Tennis Code Of Conducts

Players
• Patrons and their guests must treat everyone with respect. There must be no inappropriate actions, behaviour, comments or physical contact, which may cause offence i.e. mental or physical anxiety or hurt to an individual:
Inappropriate actions include:
• Racquet throwing;
• Swearing;
• Being abusive or aggressive;
• Intimidating behaviour;
• Questioning another person’s integrity over line calls or other actions;
• Causing danger to other players through your play.
• Criticism of partners or opponents should be avoided. Encouragement is far more constructive.
• Patrons should never walk behind players whilst a game or a rally is in progress.
• Unless absolutely vital all mobiles phones and other communication devices should be switched off as these can disrupt play.
• Play within the rules and respect officials and their decisions.
• Keep to agreed timings for training and competitions, or inform their coach if they are going to be late.
• Wear suitable kit for training and match sessions, as agreed with the coach.

Parents
• Deliver and collect the child punctually to and from coaching sessions/matches, and contact the coaches if your child cannot attend or will be late for a practice or game.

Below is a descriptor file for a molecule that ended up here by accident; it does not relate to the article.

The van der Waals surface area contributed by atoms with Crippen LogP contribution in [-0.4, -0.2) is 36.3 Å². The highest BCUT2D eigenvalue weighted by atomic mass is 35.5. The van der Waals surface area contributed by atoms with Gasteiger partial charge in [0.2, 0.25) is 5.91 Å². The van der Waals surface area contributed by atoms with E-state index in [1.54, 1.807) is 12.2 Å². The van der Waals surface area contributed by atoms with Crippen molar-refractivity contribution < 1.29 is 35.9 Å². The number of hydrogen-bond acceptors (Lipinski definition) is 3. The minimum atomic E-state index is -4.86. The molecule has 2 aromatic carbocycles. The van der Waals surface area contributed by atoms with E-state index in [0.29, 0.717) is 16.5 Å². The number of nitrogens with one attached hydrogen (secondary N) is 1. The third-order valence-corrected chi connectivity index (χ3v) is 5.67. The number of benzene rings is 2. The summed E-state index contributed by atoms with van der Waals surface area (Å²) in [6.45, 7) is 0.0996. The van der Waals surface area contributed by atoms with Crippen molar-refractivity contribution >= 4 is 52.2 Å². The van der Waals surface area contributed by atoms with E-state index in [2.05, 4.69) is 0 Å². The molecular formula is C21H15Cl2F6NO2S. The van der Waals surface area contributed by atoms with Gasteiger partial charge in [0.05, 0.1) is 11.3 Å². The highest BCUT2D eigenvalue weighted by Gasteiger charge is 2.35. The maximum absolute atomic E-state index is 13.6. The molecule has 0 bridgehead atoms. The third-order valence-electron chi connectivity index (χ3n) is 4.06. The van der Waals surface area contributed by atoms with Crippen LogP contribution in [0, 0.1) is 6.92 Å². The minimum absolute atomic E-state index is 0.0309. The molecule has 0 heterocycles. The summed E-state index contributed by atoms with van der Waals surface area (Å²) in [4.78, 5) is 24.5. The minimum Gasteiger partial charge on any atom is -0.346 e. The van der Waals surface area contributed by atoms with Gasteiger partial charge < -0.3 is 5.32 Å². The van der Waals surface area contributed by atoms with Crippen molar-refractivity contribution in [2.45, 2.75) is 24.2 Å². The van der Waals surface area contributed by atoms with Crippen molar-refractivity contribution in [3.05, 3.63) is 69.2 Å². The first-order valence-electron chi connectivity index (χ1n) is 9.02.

• Encourage your child to learn the rules of tennis and play within them.
• Discourage unfair play and arguing with officials.
• Help your child to recognise good performance, not just results.
• Never force your child to take part in sport.
• Set a good example by recognising fair play and applauding the good performances of all.
• Never punish or belittle a child for losing or making mistakes.
• Publicly accept judgments made by coaches and officials.
• Support your child’s involvement and help them to enjoy their sport.
• Use correct and proper language at all times.
• Purchase balls and rackets that match the stage your child is in.
• Be patient. Steady progression is unusual in children; peaks and plateaus are common.
• Your first question following any match should be ‘did you enjoy it?’ not ‘Did you win?’
• At no stage should you communicate with your child or interfere with the on-court helpers and referees during a match.